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Today, some pungent responses from readers ready to accept ungrammatical usages.

"I tend to follow the rules of grammar," said Maren Swanson, a retired lawyer in Burnsville, "but one I hate and tend not to follow is the 'proper' use of the word 'whom.' Why? Because it is hardly used in everyday speech, it looks and sounds phony/pseudo-intelligent, and, most importantly, it draws attention to itself rather than to the substance of what is being written or said. I wish the 'rule' were changed."

Grant me a vote, please, and I will throw in with Maren. I can't abide saying, or any longer writing, things like "Whom do you love?" or "Whom are the Minnesota Lynx playing tonight?"

Jim Hazzard, a Minneapolis engineer, challenged another rule:

"How about: 'He is taller than me'? Clearly incorrect; it obviously has to be: 'He is taller than I (am).' But using 'me' is so ubiquitous, it sounds weird to say 'I'."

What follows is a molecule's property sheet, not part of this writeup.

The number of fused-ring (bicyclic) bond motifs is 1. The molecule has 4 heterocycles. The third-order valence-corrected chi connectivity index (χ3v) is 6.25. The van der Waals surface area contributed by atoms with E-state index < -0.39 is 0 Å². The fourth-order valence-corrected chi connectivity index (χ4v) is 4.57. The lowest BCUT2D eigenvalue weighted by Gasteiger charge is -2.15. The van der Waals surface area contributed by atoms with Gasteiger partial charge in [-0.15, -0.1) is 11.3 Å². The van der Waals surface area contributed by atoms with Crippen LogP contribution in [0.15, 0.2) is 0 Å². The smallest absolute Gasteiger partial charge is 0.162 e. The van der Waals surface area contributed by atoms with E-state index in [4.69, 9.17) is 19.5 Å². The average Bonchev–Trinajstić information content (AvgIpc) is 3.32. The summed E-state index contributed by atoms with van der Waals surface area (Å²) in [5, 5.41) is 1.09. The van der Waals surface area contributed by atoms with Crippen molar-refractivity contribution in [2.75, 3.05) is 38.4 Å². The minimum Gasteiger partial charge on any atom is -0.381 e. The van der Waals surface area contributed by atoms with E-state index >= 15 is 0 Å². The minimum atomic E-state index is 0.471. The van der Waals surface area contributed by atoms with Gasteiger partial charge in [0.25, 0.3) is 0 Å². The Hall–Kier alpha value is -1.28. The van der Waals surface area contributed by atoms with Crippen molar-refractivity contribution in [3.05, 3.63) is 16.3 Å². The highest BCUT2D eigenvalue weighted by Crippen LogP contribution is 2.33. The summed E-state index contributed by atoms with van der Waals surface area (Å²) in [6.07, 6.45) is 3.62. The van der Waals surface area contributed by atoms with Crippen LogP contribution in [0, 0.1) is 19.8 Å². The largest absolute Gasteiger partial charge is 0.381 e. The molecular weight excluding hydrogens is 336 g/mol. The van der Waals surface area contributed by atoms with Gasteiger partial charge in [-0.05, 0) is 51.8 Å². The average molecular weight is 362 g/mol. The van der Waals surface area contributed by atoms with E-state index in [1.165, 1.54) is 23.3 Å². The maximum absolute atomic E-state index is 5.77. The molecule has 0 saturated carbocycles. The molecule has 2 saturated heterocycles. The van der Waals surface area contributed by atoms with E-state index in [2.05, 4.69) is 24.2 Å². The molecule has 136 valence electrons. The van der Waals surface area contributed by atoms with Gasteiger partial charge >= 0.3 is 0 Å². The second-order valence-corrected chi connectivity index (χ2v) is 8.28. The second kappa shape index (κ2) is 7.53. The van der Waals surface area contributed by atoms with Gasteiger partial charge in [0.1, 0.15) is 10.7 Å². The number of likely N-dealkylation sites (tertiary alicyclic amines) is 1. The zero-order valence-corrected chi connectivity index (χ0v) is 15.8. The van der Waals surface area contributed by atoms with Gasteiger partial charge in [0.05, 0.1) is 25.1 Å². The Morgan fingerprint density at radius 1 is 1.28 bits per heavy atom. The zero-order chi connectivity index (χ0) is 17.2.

Gordon Hughes of Eden Prairie, a retired city manager, challenged me, saying, in essence, "Hey, Gary, you don't know everything." He's got me there:

"Either you erred or my 10th-grade grammar teacher in 1966 did! Miss Wick taught us that 'the number' is a singular subject but 'a number' is a plural subject. Thus, 'there were a number of foreign correspondents who left Berlin' is a plural."

I'll buy that.

Do you buy, or reject, these readers' views on breaking rules of grammar?

This column pays annual homage to three lovers of language for their priceless advice to readers: Joseph Conrad, who said his task was to make a reader hear, feel and, above all, see what he was writing about; and Pete Hamill, who said, simply, "Read."

Now, lilting wisdom from that third sage — Jack Teagarden, the great jazz trombonist who sang these lines, among my favorites in the English language:

"Say it simple, so I can understand,

Use all the easy words at your command.

Don't tell lies, I never cared for fiction,

Talk real clear, don't want no friction with your diction."

Gary Gilson can be reached through